The Dawson County Humane Society has been practicing social distancing while their doors remain open through concerns over the spread of the COVID-19 virus.
Executive Director Jason Hutcherson said patrons have been very respectful of the new rules that the Humane Society has put in place. Rules like, only one family being allowed to view pets at a time.
Hutcherson said some families will look at the dogs outside while another is inside visiting the cats in their roam-free room or a pet-to-family visiting room.
“Everybody has always been good about using hand sanitizer between animal rooms and such,” Hutcherson said. “Basic practices were already there but everybody goes the extra step now.”
While the Humane Society takes this time to do some spring cleaning, the 11 staff members have been incorporating social distancing into their new daily routine.
All 11 of them are never in store at the same time, Hutcherson said. They conduct their daily meetings in the lobby now instead of the break room, so employees can space out more and only one employee is allowed to eat lunch in the break room at a time.
They’ve cancelled several events that the Humane Society regularly sends volunteers and animals to, such as the Petsmart and Petco onsite adoption events. And to make matters worse, Petco has asked the Humane Society not to replenish the cats currently at their adoption center for the time being.
The Humane Society has also slowed down on the number of animals they are taking in to avoid an overload of animals. Though they will accept any animals from animal control, they will not be taking in any owner surrenders or strays unless a rise in pet adoptions occur.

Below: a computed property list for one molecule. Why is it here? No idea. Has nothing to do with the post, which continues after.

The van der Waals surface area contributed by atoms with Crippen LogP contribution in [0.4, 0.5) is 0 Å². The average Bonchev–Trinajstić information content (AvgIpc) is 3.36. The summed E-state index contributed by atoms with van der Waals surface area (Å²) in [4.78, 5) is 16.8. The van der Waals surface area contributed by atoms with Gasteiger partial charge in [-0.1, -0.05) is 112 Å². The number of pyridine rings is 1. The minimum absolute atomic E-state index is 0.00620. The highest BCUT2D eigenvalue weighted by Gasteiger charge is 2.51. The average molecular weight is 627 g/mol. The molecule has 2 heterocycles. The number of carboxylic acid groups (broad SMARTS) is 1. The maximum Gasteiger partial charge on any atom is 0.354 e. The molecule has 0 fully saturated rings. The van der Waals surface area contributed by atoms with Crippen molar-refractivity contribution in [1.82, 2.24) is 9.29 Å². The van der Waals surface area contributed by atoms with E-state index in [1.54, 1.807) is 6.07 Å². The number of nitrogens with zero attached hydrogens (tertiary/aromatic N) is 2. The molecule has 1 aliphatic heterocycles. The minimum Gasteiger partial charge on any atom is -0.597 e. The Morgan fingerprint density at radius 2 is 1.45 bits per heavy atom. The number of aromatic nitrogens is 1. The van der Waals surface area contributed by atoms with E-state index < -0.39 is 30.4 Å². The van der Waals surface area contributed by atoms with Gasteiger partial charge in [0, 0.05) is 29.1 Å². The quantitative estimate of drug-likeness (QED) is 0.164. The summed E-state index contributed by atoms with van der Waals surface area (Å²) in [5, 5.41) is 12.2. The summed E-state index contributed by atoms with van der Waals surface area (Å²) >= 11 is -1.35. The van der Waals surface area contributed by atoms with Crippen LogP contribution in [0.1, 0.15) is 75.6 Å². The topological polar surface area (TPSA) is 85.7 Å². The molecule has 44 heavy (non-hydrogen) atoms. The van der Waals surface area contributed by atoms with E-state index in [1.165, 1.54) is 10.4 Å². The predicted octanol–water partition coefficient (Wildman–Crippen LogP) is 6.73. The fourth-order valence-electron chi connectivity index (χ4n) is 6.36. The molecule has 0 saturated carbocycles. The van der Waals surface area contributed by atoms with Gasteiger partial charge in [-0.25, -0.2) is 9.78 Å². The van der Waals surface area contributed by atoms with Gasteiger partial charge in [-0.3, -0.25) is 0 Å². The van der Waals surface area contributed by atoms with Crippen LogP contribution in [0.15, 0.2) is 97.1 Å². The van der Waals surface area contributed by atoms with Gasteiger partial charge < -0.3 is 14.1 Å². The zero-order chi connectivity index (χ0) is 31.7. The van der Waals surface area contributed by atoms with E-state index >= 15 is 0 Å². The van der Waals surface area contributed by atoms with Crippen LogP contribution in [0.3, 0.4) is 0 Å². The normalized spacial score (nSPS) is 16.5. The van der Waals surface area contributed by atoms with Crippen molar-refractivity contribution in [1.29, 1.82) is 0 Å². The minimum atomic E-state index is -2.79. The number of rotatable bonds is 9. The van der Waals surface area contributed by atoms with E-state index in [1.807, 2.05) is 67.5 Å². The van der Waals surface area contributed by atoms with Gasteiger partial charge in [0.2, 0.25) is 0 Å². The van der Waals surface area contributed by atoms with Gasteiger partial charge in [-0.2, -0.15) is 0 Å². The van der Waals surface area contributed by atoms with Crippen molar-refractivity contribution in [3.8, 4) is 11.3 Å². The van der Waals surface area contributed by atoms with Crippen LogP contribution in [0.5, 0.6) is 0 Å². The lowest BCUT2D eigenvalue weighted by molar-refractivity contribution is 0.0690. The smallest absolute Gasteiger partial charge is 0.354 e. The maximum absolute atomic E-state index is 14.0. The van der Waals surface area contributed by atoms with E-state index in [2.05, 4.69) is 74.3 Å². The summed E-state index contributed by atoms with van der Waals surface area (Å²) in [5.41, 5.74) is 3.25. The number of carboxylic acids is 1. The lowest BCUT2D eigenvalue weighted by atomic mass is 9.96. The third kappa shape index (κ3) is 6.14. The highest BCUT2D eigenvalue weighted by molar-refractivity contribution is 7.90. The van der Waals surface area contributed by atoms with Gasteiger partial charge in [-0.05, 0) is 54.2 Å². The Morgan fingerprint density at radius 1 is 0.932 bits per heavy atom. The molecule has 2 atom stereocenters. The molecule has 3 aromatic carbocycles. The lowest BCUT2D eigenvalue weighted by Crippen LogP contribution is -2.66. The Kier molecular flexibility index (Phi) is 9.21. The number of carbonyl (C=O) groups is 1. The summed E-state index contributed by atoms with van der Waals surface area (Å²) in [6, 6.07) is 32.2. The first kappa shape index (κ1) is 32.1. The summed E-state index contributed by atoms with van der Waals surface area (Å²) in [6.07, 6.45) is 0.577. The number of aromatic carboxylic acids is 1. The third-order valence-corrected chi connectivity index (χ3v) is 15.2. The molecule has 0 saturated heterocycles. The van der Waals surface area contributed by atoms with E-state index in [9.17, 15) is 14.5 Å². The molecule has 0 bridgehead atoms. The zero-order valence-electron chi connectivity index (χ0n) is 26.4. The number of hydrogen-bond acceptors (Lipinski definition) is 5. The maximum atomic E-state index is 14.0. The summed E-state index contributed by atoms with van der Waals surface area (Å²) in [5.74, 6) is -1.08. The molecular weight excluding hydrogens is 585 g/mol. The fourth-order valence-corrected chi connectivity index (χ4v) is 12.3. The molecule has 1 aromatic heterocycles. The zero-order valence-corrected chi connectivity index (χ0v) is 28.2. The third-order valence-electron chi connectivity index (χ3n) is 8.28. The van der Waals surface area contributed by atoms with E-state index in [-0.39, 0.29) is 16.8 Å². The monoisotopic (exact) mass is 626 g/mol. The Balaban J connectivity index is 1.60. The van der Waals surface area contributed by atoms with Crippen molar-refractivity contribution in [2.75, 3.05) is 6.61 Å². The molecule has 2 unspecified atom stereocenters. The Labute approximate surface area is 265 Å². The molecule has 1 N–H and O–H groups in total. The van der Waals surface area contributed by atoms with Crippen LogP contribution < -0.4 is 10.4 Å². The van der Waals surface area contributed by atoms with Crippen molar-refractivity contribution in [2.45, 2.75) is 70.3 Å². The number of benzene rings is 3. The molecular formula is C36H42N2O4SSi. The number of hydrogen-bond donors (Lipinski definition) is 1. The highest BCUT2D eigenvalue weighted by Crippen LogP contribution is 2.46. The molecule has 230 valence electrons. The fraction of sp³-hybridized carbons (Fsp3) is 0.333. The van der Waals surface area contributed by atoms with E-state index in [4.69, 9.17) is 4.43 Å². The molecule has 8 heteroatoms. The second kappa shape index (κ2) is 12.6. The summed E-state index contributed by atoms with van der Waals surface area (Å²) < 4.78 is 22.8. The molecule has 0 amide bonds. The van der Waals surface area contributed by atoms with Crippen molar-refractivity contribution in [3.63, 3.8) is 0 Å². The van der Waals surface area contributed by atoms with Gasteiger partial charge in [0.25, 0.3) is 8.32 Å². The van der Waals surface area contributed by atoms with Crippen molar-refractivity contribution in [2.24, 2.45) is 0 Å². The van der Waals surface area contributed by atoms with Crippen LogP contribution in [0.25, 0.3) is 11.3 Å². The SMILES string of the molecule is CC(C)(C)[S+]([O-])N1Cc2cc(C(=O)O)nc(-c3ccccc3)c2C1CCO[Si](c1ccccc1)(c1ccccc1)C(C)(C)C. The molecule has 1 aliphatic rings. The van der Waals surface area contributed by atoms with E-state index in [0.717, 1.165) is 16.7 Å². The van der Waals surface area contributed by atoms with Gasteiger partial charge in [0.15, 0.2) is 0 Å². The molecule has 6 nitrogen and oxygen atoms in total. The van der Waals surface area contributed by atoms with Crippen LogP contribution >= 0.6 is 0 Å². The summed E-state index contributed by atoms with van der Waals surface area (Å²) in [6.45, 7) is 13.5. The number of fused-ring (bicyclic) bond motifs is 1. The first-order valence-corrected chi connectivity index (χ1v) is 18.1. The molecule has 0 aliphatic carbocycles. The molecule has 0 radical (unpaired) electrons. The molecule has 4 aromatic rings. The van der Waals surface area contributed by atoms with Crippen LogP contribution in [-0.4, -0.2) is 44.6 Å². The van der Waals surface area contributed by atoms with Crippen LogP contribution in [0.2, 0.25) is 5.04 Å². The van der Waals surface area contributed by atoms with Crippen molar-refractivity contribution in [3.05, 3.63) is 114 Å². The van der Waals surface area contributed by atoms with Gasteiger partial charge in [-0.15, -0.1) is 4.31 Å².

“We’ll try to keep it balanced,” Hutcherson said. “If we get a few adoptions out and we don’t get anything from animal control then we’ll look at taking a few owner surrenders in.”
During situations like this, Hutcherson said he heard of some counties seeing an influx in people trying to surrender animals, but so far that has not been the case for them.
“The community has actually kind of rallied,” Hutcherson said. “We’ve rejuvenated the foster program and haven’t seen a lot of interest until the last two weeks. Now, we’ve seen an uptick.”
Hutcherson said that the Humane Society had eight adoptions this past week, but there would be anywhere from 15-20 adoptions throughout a normal week.
However, Hutcherson said that he doesn’t just want people coming to adopt pets because they have more time on their hands.
“If anybody was serious before social distancing began, now would be a good time to follow through because you have the time to spend potty training and working with them,” Hutcherson said. “The last thing we want to see is an uptick in adoptions just to see them returned in a month or two.”
At this time, the Humane Society is not accepting any volunteers other than one community service applicant so that everyone can stay as safe and quarantined as possible.